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illustration notes

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Opinions on illustrator notes? I personally do not like them and would rather leave the words in the manuscript and then have the words edited out once the illustrator is on board. It does save on word count but I am still not a fan.

Example:
John heard c-r-u-u-u-n-ch. Looking out his window, he saw a cat going down the path. Gathering his spy gear, John head out too.
(This is just a made up example).
or
John heard c-r-u-u-u-n-ch. Looking out his window, he saw a cat going down the path. [Illustration note: John grabs spy gear and heads out the door].

Thoughts?
#1 - November 17, 2016, 04:31 PM

I prefer to use illustration notes so that I can get the text as precise and tight as I can. I do use illustration notes for things that are happening that aren't evident in the text. My agent is fine with it.
#2 - November 17, 2016, 07:13 PM
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I would use illustrator notes for the reason Heather says above. You want the manuscript to be tight and need as little editing as possible by the time you submit it. Good luck!
#3 - November 18, 2016, 06:13 PM
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I do use illustration notes when necessary. As most PB authors do. But it's a fine line whether to include or not.

Things to ask yourself before deciding whether to include each one:

Is this illustration note necessary to show what's happening? Without it will the text be unclear? If the answers are yes, then include it.

Also ask yourself this:

Is this illustration telling the illustrator what to illustrate? Ex: What color something is? What the character looks like? And from your example : 'Heads out the door'. These are a no, don't include. (the grabbing spy gear may be necessary, not sure without reading the whole story) The illustrator has to have room to tell your text through their art. They have to be able to do their job without being dictated on what to do, such as heading out the door. Perhaps the illustrator sees them as climbing out a window after all, they are grabbing spy gear. :)

My point is. Each and every art note you write ask yourself one question. Is this art note necessary to the story? If yes, include. If no, don't.







#4 - November 18, 2016, 07:39 PM
« Last Edit: November 18, 2016, 07:41 PM by Schriscoe »
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Here’s a balanced explanation given by Mary Kole, a former kidlit agent, and kidlit editor extraordinaire, about when and only when illustrator notes are to be used:

http://kidlit.com/2010/11/17/should-you-include-illustration-notes-in-your-picture-book/

“The point of an illustration note isn’t to jot down every single thing that’s in your imagination. It’s also not to micromanage the potential illustrator. The point of an illustration note is to convey something to the manuscript reader that is not obvious from the text.

Only use illustration notes in your picture book manuscript if there is something integral to the plot that you want the illustrations to convey, but it’s not described or alluded to anywhere in the text. In other words, if I will be blind to something from just reading the text, use an illustration note to describe it, but really do keep them simple, spare, and few in number.”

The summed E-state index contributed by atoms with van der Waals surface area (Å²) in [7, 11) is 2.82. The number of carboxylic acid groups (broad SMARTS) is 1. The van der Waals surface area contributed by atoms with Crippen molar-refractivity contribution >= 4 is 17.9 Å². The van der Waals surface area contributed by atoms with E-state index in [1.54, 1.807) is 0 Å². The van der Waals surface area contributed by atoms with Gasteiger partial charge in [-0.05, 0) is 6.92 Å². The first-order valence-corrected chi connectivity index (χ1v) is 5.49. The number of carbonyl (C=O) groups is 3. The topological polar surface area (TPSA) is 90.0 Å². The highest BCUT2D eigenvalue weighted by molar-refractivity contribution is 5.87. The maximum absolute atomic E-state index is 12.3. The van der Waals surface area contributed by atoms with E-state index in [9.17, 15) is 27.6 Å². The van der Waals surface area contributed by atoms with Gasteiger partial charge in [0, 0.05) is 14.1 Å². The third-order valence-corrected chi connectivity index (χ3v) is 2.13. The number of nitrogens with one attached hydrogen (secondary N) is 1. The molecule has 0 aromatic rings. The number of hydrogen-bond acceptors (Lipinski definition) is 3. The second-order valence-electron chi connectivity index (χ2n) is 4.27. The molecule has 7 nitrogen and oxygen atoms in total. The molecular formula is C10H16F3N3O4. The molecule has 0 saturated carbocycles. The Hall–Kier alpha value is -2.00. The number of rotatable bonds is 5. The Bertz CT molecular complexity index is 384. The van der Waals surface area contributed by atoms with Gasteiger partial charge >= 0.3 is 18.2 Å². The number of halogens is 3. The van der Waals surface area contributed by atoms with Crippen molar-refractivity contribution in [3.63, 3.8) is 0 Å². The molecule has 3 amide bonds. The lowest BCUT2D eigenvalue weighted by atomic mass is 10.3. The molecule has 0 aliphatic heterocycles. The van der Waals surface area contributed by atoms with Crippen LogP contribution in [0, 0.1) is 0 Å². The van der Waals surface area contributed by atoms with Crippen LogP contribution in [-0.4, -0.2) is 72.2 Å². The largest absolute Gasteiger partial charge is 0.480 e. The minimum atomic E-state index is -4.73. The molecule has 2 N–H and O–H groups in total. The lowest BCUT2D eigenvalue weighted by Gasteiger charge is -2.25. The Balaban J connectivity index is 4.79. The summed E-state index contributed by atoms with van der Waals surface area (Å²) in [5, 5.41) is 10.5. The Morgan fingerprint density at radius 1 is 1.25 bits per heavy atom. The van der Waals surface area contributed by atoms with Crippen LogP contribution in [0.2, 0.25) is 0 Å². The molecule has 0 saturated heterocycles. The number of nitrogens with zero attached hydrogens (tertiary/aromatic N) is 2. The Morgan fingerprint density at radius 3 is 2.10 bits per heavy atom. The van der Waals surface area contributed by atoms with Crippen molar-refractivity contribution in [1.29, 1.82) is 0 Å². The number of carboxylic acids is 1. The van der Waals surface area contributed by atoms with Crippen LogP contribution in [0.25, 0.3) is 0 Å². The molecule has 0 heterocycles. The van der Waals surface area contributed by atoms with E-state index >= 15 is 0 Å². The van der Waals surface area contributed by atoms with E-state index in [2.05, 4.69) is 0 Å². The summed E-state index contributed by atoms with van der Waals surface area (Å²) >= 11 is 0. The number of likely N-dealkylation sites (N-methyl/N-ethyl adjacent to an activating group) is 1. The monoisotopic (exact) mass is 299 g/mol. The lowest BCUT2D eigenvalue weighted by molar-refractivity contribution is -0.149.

Kole’s entire blog post is an excellent read and her examples of when to use a note and when not to are great.

That said, in your example, Sashie, I would say that if you leave the spy gear out of the text (which, as you say, would be good to do if the illustration shows the gear) then you would need to put in the illustrator's note. I would think, though, that if you explain in your query that the main character is headed out the window with spy gear in hand and subsequent scenes show him using his spy gear, then the reader of your ms will visualize the spy gear without the note.
#5 - November 19, 2016, 10:26 AM

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I was also thinking the spy gear is likely to be mentioned later and wouldn't need a note at all. Also, it can be important to mention some things that will be illustrated. Lilly's Purple Plastic Purse is a good example. The purse is described and the description is repeated. This shows how important it really is to Lilly and what makes it special. It also has great rhythm as a phrase.
#6 - November 20, 2016, 08:56 PM
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Quote
or
John heard c-r-u-u-u-n-ch. Looking out his window, he saw a cat going down the path. [Illustration note: John grabs spy gear and heads out the door].

Potential problem with this is, text is saying he looked out the window, see's a cat.... Illustration, if the Illustrator were to follow the instruction, would only show grabbing the spy gear and running out the door. If you truly picture that page, it's disjointed as a visual coupled with the text.
It would be possible to show in vignettes on one page, him looking out the window at the cat (to go with text) the other showing him grabbing gear etc. It could also be a spread, on page showing him looking out at the cat, as in text, the other page showing him grabbing gear, rushing out without any text. In that particular example, I'd leave all the text in, no notes for now and let the AD, Editor and Illustrator figure out if they can "show" and potentially cut the excess text of him rushing out with the gear.
#7 - November 21, 2016, 04:32 AM
« Last Edit: November 21, 2016, 04:37 AM by christripp »
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Thanks! Very helpful.
#8 - November 26, 2016, 07:02 AM

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